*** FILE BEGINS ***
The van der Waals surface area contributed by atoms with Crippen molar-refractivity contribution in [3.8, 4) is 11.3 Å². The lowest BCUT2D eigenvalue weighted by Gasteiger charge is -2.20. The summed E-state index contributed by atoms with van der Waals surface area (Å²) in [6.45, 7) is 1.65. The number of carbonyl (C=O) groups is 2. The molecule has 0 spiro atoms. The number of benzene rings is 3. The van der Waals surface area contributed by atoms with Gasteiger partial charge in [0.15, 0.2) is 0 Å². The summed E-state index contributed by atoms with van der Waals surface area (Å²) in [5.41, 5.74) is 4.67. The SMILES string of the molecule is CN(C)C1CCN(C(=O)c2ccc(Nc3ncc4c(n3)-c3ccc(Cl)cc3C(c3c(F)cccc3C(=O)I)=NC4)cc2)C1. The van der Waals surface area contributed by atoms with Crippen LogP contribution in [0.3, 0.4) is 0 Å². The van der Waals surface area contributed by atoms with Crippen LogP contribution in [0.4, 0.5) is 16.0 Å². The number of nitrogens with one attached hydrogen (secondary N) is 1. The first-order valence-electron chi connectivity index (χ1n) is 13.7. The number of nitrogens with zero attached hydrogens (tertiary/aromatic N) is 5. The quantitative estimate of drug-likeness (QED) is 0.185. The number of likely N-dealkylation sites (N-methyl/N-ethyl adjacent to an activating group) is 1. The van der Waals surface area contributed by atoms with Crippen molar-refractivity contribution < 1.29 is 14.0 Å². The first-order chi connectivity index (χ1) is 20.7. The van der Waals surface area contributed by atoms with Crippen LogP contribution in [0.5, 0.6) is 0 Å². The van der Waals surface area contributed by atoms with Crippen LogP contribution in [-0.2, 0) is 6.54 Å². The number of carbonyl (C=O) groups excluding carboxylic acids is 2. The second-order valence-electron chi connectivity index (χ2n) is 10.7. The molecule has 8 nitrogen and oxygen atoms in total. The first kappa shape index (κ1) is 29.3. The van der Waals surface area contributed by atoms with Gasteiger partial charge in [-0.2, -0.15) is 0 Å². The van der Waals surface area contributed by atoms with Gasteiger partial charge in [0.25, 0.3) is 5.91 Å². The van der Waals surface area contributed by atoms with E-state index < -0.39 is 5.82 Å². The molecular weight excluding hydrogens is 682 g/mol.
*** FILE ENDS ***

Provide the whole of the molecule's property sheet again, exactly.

The van der Waals surface area contributed by atoms with Crippen molar-refractivity contribution in [3.8, 4) is 11.3 Å². The lowest BCUT2D eigenvalue weighted by Gasteiger charge is -2.20. The summed E-state index contributed by atoms with van der Waals surface area (Å²) in [6.45, 7) is 1.65. The number of carbonyl (C=O) groups is 2. The molecule has 0 spiro atoms. The number of benzene rings is 3. The van der Waals surface area contributed by atoms with Gasteiger partial charge in [0.15, 0.2) is 0 Å². The summed E-state index contributed by atoms with van der Waals surface area (Å²) in [5.41, 5.74) is 4.67. The SMILES string of the molecule is CN(C)C1CCN(C(=O)c2ccc(Nc3ncc4c(n3)-c3ccc(Cl)cc3C(c3c(F)cccc3C(=O)I)=NC4)cc2)C1. The van der Waals surface area contributed by atoms with Crippen LogP contribution in [0.3, 0.4) is 0 Å². The van der Waals surface area contributed by atoms with Crippen LogP contribution in [0.4, 0.5) is 16.0 Å². The number of nitrogens with one attached hydrogen (secondary N) is 1. The first-order valence-electron chi connectivity index (χ1n) is 13.7. The number of nitrogens with zero attached hydrogens (tertiary/aromatic N) is 5. The quantitative estimate of drug-likeness (QED) is 0.185. The number of likely N-dealkylation sites (N-methyl/N-ethyl adjacent to an activating group) is 1. The van der Waals surface area contributed by atoms with Crippen molar-refractivity contribution < 1.29 is 14.0 Å². The first-order chi connectivity index (χ1) is 20.7. The van der Waals surface area contributed by atoms with Crippen LogP contribution in [0.5, 0.6) is 0 Å². The van der Waals surface area contributed by atoms with Crippen LogP contribution in [-0.2, 0) is 6.54 Å². The number of carbonyl (C=O) groups excluding carboxylic acids is 2. The second-order valence-electron chi connectivity index (χ2n) is 10.7. The molecule has 8 nitrogen and oxygen atoms in total. The first kappa shape index (κ1) is 29.3. The van der Waals surface area contributed by atoms with Gasteiger partial charge in [-0.2, -0.15) is 0 Å². The van der Waals surface area contributed by atoms with Gasteiger partial charge in [0.25, 0.3) is 5.91 Å². The van der Waals surface area contributed by atoms with E-state index < -0.39 is 5.82 Å². The molecular weight excluding hydrogens is 682 g/mol.